The earliest known record of Christmas being celebrated is from the year 336. Since then, cultures all over the world have enjoyed this festive season, each with their own unique traditions.
We’re sure that many traditional Christmas Days have been celebrated within historical hotels in Snowdonia over the centuries – and with our inn reaching its 500th year within the next few years, there are probably quite a few festive tales which it could tell us!
Wales is no exception to unique Christmas traditions. Nowadays, Christmas Day involves waking up at a leisurely time (or perhaps in the early hours of the morning if you have young children!) and opening your gifts around the Christmas tree. Lunchtime on Christmas Day means eating your weight in a delicious roast, often followed by a snooze on the sofa. A few centuries ago, Christmas time in Wales was celebrated rather differently. Here are three Welsh traditions that aren’t as commonly celebrated in the 21st century.
This tradition was a rather pleasant one. Noson Gyflaith (Toffee Evening) involved the family staying up and making toffee – which was often referred to as ‘Taffy’. It would typically involve families inviting their friends and family members over for supper, which would be followed by games and storytelling.
It’s really not too different than what goes on in households today, with many of us dusting off the well-loved board games or having a go at charades after a few glasses of mulled wine!
This traditional toffee was usually made on a stone slab or in a pan on the hob. Members of the household would then grease their hands with butter and attempt to ‘pull’ the toffee whilst it was warm. This would result in the toffee becoming a golden yellow colour – but only if you were skilled at the technique!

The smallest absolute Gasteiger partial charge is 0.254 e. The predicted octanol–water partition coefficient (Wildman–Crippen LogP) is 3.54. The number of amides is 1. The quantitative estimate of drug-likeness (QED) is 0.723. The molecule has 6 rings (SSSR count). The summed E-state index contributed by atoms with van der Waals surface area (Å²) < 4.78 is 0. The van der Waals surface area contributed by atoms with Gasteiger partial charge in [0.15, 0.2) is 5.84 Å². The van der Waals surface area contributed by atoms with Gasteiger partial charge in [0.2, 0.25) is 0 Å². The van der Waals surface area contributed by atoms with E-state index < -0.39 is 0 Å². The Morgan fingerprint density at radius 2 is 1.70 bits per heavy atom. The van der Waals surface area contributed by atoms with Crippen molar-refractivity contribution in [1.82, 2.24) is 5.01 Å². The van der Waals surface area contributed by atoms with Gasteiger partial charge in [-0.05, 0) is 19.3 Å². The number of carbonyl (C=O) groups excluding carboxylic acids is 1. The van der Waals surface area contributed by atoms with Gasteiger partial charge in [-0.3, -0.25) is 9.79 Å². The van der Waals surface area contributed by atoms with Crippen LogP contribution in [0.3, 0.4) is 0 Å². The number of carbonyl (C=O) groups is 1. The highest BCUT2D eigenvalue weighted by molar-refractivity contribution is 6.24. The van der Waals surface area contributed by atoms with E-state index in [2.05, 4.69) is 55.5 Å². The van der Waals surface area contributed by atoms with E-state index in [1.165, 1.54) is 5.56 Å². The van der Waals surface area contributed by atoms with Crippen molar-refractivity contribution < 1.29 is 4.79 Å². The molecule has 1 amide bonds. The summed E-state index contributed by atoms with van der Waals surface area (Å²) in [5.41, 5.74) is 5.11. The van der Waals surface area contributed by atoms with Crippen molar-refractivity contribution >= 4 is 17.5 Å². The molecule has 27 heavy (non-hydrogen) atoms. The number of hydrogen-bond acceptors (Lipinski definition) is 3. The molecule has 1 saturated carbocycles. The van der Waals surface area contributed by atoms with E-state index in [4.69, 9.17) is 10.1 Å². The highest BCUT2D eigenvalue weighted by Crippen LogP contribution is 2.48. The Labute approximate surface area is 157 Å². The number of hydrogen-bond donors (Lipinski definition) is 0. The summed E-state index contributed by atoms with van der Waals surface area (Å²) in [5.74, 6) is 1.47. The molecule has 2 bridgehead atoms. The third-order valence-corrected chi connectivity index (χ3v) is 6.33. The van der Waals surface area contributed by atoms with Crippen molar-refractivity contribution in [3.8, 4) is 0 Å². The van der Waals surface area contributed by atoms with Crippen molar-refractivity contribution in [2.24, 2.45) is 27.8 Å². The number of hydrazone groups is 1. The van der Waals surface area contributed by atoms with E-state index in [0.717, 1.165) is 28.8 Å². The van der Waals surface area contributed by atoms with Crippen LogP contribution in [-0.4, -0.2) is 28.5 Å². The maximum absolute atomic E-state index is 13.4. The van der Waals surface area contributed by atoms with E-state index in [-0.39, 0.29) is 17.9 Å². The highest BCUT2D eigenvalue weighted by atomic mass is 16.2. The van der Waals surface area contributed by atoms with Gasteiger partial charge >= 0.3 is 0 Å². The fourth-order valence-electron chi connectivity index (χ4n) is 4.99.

If you’re interested in making your own Welsh taffy this Christmas, try following this recipe!
This tradition is still maintained in some areas of Wales. This traditional Welsh service would typically take place within churches between three and six o’clock in the morning on Christmas Day. Candles would be lit and carols sung in the dark morning.
Many people would keep themselves awake before the service by making taffy at home with their friends and family.
In the 1700’s, some areas in Wales would host torch-lit processions through the towns. The crowd would sing carols and blow cow-horns for Plygain.
Typically a South Wales tradition, this one seems more suited to Halloween than it does Christmas! The Mari Lwyd (or ‘grey mare’) was a pre-Christian tradition which was said to bring luck.
A horse was crafted from a horse’s skull, which was then embellished with ribbons, flowers and bells. It was carried around on a pole with a white sheet draped over it.
A group of people would then parade the ‘horse’ through the street, knocking on doors and singing to whoever opened them. They’d even challenge people to a rhyming competition, which included some rather insulting welsh terms!
Whilst this rather unique tradition has since died out, there are a few places which still act it out each year.